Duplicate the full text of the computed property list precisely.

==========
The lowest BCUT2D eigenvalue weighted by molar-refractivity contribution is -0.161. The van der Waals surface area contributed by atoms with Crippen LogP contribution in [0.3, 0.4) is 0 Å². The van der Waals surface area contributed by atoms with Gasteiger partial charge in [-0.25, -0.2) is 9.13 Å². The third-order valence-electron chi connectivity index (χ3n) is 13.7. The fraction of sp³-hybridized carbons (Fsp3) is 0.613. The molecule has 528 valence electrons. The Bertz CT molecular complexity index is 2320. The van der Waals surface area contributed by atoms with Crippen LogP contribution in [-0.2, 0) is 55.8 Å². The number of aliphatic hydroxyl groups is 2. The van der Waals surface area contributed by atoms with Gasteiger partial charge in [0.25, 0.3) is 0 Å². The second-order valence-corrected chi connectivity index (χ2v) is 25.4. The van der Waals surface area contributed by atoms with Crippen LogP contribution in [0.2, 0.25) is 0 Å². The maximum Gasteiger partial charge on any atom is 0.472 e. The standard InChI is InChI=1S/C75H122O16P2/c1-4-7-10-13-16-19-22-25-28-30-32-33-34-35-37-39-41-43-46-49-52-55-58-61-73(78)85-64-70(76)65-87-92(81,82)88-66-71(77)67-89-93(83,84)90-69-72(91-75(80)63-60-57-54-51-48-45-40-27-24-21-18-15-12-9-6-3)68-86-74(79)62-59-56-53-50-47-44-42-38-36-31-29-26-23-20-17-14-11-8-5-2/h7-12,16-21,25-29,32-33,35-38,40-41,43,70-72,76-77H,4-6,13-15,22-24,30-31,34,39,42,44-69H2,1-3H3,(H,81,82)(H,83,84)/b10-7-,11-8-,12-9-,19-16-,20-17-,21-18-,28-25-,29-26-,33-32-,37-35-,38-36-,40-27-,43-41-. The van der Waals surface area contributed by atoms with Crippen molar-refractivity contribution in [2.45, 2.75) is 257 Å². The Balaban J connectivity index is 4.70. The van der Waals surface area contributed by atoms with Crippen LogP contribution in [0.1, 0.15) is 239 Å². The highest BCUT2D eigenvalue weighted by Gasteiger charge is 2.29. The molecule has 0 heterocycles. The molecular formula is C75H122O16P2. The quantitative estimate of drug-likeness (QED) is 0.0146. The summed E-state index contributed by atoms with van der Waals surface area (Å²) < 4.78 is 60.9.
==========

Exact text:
The lowest BCUT2D eigenvalue weighted by molar-refractivity contribution is -0.161. The van der Waals surface area contributed by atoms with Crippen LogP contribution in [0.3, 0.4) is 0 Å². The van der Waals surface area contributed by atoms with Gasteiger partial charge in [-0.25, -0.2) is 9.13 Å². The third-order valence-electron chi connectivity index (χ3n) is 13.7. The fraction of sp³-hybridized carbons (Fsp3) is 0.613. The molecule has 528 valence electrons. The Bertz CT molecular complexity index is 2320. The van der Waals surface area contributed by atoms with Crippen LogP contribution in [-0.2, 0) is 55.8 Å². The number of aliphatic hydroxyl groups is 2. The van der Waals surface area contributed by atoms with Gasteiger partial charge in [0.25, 0.3) is 0 Å². The second-order valence-corrected chi connectivity index (χ2v) is 25.4. The van der Waals surface area contributed by atoms with Crippen LogP contribution in [0.2, 0.25) is 0 Å². The maximum Gasteiger partial charge on any atom is 0.472 e. The standard InChI is InChI=1S/C75H122O16P2/c1-4-7-10-13-16-19-22-25-28-30-32-33-34-35-37-39-41-43-46-49-52-55-58-61-73(78)85-64-70(76)65-87-92(81,82)88-66-71(77)67-89-93(83,84)90-69-72(91-75(80)63-60-57-54-51-48-45-40-27-24-21-18-15-12-9-6-3)68-86-74(79)62-59-56-53-50-47-44-42-38-36-31-29-26-23-20-17-14-11-8-5-2/h7-12,16-21,25-29,32-33,35-38,40-41,43,70-72,76-77H,4-6,13-15,22-24,30-31,34,39,42,44-69H2,1-3H3,(H,81,82)(H,83,84)/b10-7-,11-8-,12-9-,19-16-,20-17-,21-18-,28-25-,29-26-,33-32-,37-35-,38-36-,40-27-,43-41-. The van der Waals surface area contributed by atoms with Crippen molar-refractivity contribution in [2.45, 2.75) is 257 Å². The Balaban J connectivity index is 4.70. The van der Waals surface area contributed by atoms with Crippen LogP contribution in [0.1, 0.15) is 239 Å². The highest BCUT2D eigenvalue weighted by Gasteiger charge is 2.29. The molecule has 0 heterocycles. The molecular formula is C75H122O16P2. The quantitative estimate of drug-likeness (QED) is 0.0146. The summed E-state index contributed by atoms with van der Waals surface area (Å²) < 4.78 is 60.9.